An Examination of the Argument from Theology to Ethics

Philosophy 22 (81):3 - 24 (1947)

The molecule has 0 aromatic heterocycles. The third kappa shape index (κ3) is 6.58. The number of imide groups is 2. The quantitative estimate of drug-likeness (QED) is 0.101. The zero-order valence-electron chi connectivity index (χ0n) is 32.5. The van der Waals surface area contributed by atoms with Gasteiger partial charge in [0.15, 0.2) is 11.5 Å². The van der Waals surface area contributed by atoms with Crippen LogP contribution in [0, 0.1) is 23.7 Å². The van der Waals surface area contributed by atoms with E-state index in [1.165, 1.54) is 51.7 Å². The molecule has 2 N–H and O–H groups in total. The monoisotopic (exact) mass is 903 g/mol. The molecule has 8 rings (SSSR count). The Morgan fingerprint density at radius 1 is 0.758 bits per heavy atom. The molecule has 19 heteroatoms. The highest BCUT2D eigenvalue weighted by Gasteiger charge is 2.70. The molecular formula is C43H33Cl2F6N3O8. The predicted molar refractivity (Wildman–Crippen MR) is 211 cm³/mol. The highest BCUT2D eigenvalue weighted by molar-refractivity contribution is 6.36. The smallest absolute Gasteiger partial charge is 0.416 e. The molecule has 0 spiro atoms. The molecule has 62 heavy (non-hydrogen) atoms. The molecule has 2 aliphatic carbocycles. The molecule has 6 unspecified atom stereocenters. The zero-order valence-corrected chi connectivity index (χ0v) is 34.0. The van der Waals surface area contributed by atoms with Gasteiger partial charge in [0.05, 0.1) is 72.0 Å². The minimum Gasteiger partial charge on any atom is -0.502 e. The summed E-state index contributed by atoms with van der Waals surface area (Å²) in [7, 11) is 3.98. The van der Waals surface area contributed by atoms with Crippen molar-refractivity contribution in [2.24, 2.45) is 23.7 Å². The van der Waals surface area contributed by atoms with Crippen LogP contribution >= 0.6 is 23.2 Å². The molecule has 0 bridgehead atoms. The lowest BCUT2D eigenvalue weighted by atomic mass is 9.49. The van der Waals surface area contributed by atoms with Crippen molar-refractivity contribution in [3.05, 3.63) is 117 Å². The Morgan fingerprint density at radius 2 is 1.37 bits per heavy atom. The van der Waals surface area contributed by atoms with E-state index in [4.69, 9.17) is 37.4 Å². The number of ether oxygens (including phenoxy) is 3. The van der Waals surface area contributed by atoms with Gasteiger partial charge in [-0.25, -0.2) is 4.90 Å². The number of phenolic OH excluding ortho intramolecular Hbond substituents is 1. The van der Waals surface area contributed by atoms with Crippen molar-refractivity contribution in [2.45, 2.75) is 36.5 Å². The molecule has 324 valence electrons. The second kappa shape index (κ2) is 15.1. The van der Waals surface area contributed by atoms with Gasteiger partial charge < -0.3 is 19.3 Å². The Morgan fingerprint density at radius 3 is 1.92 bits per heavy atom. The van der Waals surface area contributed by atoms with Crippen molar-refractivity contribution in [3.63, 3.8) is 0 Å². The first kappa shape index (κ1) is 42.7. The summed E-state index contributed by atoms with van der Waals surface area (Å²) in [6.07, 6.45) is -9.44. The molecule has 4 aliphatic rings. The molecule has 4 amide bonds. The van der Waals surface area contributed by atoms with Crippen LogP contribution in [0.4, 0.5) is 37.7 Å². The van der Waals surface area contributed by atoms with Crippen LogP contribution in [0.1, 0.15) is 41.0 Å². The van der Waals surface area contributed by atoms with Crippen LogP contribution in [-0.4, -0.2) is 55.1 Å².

It is not infrequently said that the true justification of moral beliefs lies in theology. I wish here to examine precisely what is meant by this contention, and by what arguments, if any, it can be substantiated. The view I am examining is not that the only valid reason for doing what is right is a theological reason ; as if we could know independently of theology what was right, but required a theological motive to make it reasonable to do it. It is rather that the very fact that it is right is logically dependent on certain facts of a theological nature; or, to express the matter otherwise, that from certain theological propositions it is possible validly to draw certain conclusions in the form of propositions which state what I ought to do, and that this fact is the source of the validity of these latter propositions. This, however, is not yet a sufficiently precise account of the theory in question, since it might cover a number of different contentions, some of which I think may be reasonably maintained, while others, I think, may not. I propose to work towards a clearer formulation by considering certain arguments which have been advanced in order to deny outright the very possibility of arguing validly “from theology to ethics”; for I do believe that these arguments prove something , and rule out certain theories as untenable

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